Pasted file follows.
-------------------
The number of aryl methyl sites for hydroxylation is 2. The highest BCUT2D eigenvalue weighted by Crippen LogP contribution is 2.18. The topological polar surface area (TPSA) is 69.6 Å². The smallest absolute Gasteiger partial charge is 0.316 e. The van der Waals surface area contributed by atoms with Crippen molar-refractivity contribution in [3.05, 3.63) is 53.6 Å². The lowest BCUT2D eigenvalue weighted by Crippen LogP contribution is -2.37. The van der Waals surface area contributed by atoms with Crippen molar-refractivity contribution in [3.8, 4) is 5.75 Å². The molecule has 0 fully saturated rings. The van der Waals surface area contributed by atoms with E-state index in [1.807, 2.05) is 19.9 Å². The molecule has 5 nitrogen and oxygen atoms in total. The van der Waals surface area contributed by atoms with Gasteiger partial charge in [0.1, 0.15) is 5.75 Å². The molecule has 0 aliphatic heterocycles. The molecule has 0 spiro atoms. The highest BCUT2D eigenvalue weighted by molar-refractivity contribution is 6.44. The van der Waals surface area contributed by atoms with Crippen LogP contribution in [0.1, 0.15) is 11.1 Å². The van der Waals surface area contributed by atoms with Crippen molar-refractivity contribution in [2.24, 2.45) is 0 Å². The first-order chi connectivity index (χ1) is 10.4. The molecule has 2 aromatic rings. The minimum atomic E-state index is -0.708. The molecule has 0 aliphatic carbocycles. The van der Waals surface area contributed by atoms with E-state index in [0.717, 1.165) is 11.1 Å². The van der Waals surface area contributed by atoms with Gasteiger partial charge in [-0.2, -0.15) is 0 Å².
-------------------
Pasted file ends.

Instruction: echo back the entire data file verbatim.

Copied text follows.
The number of aryl methyl sites for hydroxylation is 2. The highest BCUT2D eigenvalue weighted by Crippen LogP contribution is 2.18. The topological polar surface area (TPSA) is 69.6 Å². The smallest absolute Gasteiger partial charge is 0.316 e. The van der Waals surface area contributed by atoms with Crippen molar-refractivity contribution in [3.05, 3.63) is 53.6 Å². The lowest BCUT2D eigenvalue weighted by Crippen LogP contribution is -2.37. The van der Waals surface area contributed by atoms with Crippen molar-refractivity contribution in [3.8, 4) is 5.75 Å². The molecule has 0 fully saturated rings. The van der Waals surface area contributed by atoms with E-state index in [1.807, 2.05) is 19.9 Å². The molecule has 5 nitrogen and oxygen atoms in total. The van der Waals surface area contributed by atoms with Gasteiger partial charge in [0.1, 0.15) is 5.75 Å². The molecule has 0 aliphatic heterocycles. The molecule has 0 spiro atoms. The highest BCUT2D eigenvalue weighted by molar-refractivity contribution is 6.44. The van der Waals surface area contributed by atoms with Crippen LogP contribution in [0.1, 0.15) is 11.1 Å². The van der Waals surface area contributed by atoms with Crippen molar-refractivity contribution in [2.24, 2.45) is 0 Å². The first-order chi connectivity index (χ1) is 10.4. The molecule has 2 aromatic rings. The minimum atomic E-state index is -0.708. The molecule has 0 aliphatic carbocycles. The van der Waals surface area contributed by atoms with E-state index in [0.717, 1.165) is 11.1 Å². The van der Waals surface area contributed by atoms with Gasteiger partial charge in [-0.2, -0.15) is 0 Å².